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Toys and Play in STEM Education

By Clare Schinzel

photo/ the Toy Association

To a lot of parents, perfect grades on a report card are the best indicator of success in a classroom. As a result, studying is considered more valuable than playing sports or video games.

This mindset that success is all work and no play is being debunked by the Toy Association: a company that aims to promote STEAM-focused learning through play. This STEAM Strategic Leadership Committee includes members who range from professors of mathematics and design to biochemists and cognitive scientists. They came together with one goal: promote play and creativity as one of the primary ways to encourage STEM careers for children.

To understand the importance of play, it is necessary to see where we would be without it. Jack Ma, a co-founder of the Chinese internet browser Alibaba, expressed that China’s educational standards don’t allow time for students to experiment and have fun. This is why they seem to produce fewer innovators than the United States.

Even in the U.S., it’s common for a teacher to ask a question to a classroom and be met with a heavy silence simply because the students are too scared to answer. We raise kids to be afraid to make mistakes. We teach them to think that one mistake means failure in all fields when that’s simply not the case. The Toy Association hopes not to pollute the next generation with that logic.

The expert committee began working to promote toys in STEM and compiled a list of benefits in their “Decoding STEM/STEAM” report. Their aim was to explain how toys combine the analysis and logic of the left brain with the creativity and intuition of the right brain.

The first pro-toy argument was in favor of mistakes. The committee expressed the significance of learning to accept failure and still have fun. It's a trait that is vital to developing patience and perseverance. Toys like dominos and building blocks are childhood staples that encourage this attitude. This encouragement of failure not only boosts perseverance, but also problem-solving. The ability to bounce back after constant failure is an especially amiable trait in the science and research community where endless barriers are met when developing everything from medical cures to treatment breakthroughs.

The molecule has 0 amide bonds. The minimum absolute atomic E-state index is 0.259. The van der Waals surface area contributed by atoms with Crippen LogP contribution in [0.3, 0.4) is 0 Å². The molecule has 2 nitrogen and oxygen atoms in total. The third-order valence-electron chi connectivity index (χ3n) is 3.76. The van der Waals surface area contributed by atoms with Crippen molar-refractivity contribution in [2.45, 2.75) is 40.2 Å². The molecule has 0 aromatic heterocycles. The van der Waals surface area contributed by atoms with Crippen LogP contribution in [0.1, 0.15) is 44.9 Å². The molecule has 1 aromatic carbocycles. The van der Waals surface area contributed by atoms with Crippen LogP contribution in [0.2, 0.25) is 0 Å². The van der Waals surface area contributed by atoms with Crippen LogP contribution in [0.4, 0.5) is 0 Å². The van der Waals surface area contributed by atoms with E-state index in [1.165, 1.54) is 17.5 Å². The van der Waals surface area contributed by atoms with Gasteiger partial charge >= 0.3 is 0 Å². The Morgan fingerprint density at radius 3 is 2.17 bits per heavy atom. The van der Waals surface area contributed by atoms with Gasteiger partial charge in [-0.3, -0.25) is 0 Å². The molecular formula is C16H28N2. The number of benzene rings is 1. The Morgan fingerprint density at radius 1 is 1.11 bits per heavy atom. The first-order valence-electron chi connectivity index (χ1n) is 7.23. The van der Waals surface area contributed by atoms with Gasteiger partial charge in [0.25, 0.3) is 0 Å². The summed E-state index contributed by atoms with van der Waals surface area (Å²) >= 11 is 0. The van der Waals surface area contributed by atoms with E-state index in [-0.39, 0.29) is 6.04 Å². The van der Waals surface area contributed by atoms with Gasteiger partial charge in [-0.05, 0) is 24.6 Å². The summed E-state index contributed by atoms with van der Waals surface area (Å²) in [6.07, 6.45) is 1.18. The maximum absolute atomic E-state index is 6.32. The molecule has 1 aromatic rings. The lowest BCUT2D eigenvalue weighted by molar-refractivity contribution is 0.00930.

Toys also allow kids to focus on collaboration and social/emotional skills. In a school environment, it's easy to compete with test scores. But in the real world, collaboration is needed to further the development of technology and medicine. These collaborations can apply to all genders, therefore furthering women’s involvement in STEM careers.

Additionally, working with your hands tends to be the best way to internalize information. After all, a student can read in a textbook that baking soda reacts with vinegar, but they will remember it much longer if they are shown the classic baking-soda volcano experiment.

Risks are also a common benefit of toys. It’s important to get children to understand that healthy risks are beneficial to further knowledge and that staying in a box of fear––whether that be asking a question in class or the workplace––doesn’t get anyone anywhere. Thinking deeply about something and choosing to act on it with reason and a little risk is a healthy trait in the workplace.

Finally, toys help kids break past the daunting barriers that STEM careers and subjects often pose. The STEAM Strategic Leadership Committee found that about 50% of people have math anxiety. Those kinds of barriers are part of what discourages people from careers in STEAM. By giving children toys and experiments, we are allowing students to create a passion that can very rarely be mustered from the pages of a textbook. Additionally, with toys, we are allowing children to apply math and logic to real-world situations, which is a more accurate representation of the workforce than a classroom lecture.

So, while some parents think traditional studying is the only key to success, the STEAM Strategic Leadership Committee has proven that a little fun has never hurt anyone. Their next goal is to see play implanted in all learning communities so that innovators can be found all over the world.

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